OPINION OF TRUSTEES
ROD Case No: 84-537 – March 29, 1988
Board of Trustees: Joseph P. Connors, Sr., Chairman; Paul R. Dean, Trustee; William B. Jordan, Trustee; William Miller, Trustee; Donald E. Pierce, Jr., Trustee.
Pursuant to Article IX of the United Mine Workers of America (“UMWA”) 1950 Benefit Plan and Trust, and under the authority of an exemption granted by the United States Department of Labor, the Trustees have reviewed the facts and circumstances of this dispute concerning the provision of benefits for an electric breast pump under the terms of the Employer Benefit Plan.
The Employee’s child was born prematurely at 33 weeks gestation. Due to the infant’s prematurity, it was necessary for his hospital stay to be extended twelve days beyond the mother’s discharge date. The pediatrician recommended that the infant be fed breast milk obtained by using a breast pump during the infant’s hospitalization and until the infant developed the strength and ability to nurse; there is no evidence that he specified an electric pump rather than a manual one. The mother rented an electric breast pump.
The Employer denied health benefits coverage for the rental of an electric breast pump. The Employer has stated that because a breast pump is not primarily and customarily used to serve a medical purpose and because it is useful to a person in the absence of illness or injury, it does not meet the definition of durable medical equipment (DME) which may be covered under the Employer Benefit Plan.
Is the Employer responsible for paying benefits for the rental of the electric breast pump?
Positions of the Parties
Position of the Employee: The Employer is responsible for paying benefits for the rental of the electric breast pump because it was medically necessary.
Position of the Employer: The Employer is not responsible for paying benefits for the rental of an electric breast pump because it is not primarily and customarily used to serve a medical purpose and because it is useful in the absence of an illness or injury.
Article III. A. (6) (d) of the 1984 Employer Benefit Plan states:
(d) Medical Equipment
Benefits are provided for rental or, where appropriate, purchase of medical equipment suitable for home use when determined to be medically necessary by a physician.
Q and A #81-38 states in pertinent part:
Subject: Medical Equipment and Supplies
References:Amended 1950 & 1974 Benefit Plans and Trusts, Article III, Sections A (6) (d) and (e), and A (7) (a) and (d)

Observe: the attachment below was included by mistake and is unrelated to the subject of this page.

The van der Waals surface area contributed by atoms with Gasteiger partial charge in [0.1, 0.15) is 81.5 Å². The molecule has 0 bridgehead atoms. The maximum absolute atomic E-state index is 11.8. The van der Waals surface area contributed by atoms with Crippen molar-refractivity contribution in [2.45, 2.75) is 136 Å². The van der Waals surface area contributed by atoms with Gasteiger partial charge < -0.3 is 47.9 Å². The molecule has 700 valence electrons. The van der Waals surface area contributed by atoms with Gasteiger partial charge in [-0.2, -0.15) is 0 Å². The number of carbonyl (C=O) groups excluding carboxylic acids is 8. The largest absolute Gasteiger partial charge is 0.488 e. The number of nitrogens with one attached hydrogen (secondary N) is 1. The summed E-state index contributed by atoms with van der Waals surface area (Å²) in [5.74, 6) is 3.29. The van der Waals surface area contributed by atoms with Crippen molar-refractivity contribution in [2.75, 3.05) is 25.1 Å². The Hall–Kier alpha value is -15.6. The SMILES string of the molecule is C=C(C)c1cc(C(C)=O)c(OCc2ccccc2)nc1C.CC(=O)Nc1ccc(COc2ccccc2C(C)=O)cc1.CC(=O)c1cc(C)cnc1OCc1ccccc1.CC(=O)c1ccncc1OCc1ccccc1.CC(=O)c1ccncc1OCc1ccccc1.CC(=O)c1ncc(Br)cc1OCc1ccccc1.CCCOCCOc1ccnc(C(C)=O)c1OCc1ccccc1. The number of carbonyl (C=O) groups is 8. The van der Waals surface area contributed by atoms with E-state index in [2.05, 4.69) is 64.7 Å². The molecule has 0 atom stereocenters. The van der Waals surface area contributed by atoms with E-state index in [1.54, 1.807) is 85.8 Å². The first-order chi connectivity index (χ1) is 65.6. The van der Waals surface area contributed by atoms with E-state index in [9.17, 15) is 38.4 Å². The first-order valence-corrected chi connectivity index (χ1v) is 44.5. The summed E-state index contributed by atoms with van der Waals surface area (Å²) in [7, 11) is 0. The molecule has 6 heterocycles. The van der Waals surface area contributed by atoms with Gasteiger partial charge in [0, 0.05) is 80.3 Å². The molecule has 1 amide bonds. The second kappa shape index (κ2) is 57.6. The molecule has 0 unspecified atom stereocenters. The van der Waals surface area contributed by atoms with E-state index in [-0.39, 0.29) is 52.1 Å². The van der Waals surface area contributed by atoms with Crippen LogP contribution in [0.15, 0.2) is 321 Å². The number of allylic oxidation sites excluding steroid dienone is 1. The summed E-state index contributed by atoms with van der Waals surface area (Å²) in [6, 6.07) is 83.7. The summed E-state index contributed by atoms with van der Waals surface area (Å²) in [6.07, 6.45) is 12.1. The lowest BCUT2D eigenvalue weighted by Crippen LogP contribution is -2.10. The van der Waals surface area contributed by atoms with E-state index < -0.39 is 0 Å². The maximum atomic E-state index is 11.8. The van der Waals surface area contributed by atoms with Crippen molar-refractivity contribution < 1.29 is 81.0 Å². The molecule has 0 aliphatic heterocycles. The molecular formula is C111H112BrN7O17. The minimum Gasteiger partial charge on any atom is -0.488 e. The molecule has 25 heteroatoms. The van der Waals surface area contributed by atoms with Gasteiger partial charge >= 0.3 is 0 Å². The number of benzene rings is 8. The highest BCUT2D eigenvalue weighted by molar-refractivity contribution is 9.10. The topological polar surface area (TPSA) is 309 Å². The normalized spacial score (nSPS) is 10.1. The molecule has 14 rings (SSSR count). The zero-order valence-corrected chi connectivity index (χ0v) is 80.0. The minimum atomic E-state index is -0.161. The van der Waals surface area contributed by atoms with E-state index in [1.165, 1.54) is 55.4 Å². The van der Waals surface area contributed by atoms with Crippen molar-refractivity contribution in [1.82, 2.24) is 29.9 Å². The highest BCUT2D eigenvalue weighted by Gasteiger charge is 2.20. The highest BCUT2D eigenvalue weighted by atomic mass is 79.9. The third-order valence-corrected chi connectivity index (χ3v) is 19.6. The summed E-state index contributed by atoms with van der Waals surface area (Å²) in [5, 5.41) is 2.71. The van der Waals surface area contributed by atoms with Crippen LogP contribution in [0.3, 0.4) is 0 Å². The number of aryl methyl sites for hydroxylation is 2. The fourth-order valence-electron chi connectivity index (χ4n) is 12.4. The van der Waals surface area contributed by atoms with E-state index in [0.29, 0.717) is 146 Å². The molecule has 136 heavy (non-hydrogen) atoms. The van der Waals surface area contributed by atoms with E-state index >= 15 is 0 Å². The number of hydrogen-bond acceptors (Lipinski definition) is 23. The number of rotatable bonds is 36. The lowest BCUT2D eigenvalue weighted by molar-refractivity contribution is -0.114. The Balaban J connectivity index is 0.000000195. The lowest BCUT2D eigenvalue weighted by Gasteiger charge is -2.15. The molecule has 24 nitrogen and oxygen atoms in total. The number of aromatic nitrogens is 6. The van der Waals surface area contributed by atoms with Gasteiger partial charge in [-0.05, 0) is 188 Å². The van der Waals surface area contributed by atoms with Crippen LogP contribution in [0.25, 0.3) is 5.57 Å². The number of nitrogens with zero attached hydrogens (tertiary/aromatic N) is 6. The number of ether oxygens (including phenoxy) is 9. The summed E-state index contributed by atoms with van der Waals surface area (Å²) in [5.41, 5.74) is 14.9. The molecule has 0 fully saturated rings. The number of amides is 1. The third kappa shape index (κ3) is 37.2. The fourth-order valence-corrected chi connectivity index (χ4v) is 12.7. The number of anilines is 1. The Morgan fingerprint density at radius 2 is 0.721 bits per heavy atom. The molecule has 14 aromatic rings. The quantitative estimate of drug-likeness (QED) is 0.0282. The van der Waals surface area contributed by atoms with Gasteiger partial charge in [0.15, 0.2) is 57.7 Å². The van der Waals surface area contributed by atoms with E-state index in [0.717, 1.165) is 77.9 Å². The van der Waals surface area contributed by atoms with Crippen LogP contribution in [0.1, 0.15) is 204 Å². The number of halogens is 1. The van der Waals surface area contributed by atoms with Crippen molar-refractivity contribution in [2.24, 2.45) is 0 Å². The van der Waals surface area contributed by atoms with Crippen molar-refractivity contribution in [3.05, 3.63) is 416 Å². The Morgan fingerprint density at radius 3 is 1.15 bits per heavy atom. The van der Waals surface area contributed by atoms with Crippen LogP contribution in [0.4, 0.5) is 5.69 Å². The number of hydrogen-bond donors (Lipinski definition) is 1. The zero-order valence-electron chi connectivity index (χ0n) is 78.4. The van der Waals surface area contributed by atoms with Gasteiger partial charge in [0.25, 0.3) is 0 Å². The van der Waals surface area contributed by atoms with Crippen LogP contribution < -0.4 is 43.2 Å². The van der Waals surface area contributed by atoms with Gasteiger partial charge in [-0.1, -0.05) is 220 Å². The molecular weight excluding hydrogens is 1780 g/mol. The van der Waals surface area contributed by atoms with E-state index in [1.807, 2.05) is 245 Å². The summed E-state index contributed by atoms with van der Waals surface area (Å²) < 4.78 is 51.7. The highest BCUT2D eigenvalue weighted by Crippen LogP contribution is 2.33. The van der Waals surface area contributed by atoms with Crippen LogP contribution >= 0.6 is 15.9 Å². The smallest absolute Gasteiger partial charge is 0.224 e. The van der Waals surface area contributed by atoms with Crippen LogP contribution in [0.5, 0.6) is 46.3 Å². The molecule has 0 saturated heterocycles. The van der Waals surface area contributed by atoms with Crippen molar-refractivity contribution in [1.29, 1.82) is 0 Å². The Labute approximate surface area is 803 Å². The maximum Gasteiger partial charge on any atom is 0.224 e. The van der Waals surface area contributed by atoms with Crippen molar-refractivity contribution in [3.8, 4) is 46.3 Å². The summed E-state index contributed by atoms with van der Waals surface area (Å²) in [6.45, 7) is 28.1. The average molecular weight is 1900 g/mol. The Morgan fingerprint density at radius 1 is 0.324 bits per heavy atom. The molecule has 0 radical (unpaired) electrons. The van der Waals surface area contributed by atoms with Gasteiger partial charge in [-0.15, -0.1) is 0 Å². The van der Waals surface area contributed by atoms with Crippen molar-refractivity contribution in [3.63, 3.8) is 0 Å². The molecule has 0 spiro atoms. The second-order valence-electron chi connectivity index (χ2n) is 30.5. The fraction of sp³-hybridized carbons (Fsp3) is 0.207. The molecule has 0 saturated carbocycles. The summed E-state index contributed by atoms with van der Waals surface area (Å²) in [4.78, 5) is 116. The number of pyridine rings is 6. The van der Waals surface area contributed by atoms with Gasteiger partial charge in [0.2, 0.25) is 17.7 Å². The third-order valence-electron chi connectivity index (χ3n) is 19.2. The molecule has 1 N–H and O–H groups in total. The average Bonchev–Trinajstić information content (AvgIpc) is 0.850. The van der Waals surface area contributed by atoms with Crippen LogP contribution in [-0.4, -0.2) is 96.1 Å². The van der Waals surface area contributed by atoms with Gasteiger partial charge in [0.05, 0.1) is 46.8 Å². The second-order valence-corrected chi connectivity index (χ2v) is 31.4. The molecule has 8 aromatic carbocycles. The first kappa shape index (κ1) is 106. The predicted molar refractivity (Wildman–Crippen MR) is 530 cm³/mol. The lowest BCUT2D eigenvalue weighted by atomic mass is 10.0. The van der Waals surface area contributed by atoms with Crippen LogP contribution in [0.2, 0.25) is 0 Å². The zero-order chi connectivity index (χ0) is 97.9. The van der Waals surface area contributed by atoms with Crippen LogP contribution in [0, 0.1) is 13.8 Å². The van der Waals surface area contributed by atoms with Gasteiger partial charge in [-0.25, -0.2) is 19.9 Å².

What medical equipment and supplies are covered under the Plan?
A. Under the Home Health Services and Equipment provision, benefits are provided for the rental and, where appropriate as determined by the Plan Administrator, purchase of medical equipment and supplies (including items essential to the effective use of the equipment) suitable for home use when determined to be medically necessary by a physician. These supplies and equipment include, but are not limited to, the following:
1. Durable Medical Equipment (DME) which (a) can withstand use (i.e., could normally be rented), (b) is primarily and customarily used to service a medical purpose, (c) generally is not useful to a person in the absence of an illness or injury, and (d) is appropriate for use in the home. Examples of covered DME items are canes, commodes and other safety bathroom equipment, home dialysis equipment, hospital beds and mattresses, iron lungs, orthopedic frames and traction devices, oxygen tents, patient lifts, respirators, vaporizers, walkers and wheel chairs.
C. Items of a convenience nature or those that do not require professional judgment, recommendations or instructions to purchase or use are not covered benefits. Examples of such items are: ordinary support (panty] hose, garter belts, disposable paper cups or towels, cotton balls, cotton swabs, bandaids, exercise equipment, and foot pads for bunions or calluses.
Article III. A. (6) (d) of the Employer Benefit Plan provides benefits for medical equipment suitable for home use when determined to be medically necessary by a physician. Q&A 81-38 states that covered equipment includes, “Durable Medical Equipment (DME) which (a) can withstand use (i.e., could normally be rented), (b) is primarily and customarily used to service a medical purpose, (c) generally is not useful to a person in the absence of an illness or injury, and (d) is appropriate for use in the home.” An electric breast pump meets these requirements. Whether the equipment in question is medically necessary for the treatment of an illness or injury is determined by the particular circumstances of each case.
In this case the pediatrician determined that human milk was medically advantageous to the premature infant. Since the child was unable to nurse, the milk had to be collected and fed to the child with a bottle. The medical necessity for collecting the breast milk is not in question. However, the milk could have been collected by use of a less costly manual pump or by manual expression. Because there are no medical reasons in this case which make an electric pump necessary, it is not a covered benefit.
Opinion of the Trustees
The Employer is not responsible for providing benefits for the rental of the electric breast pump.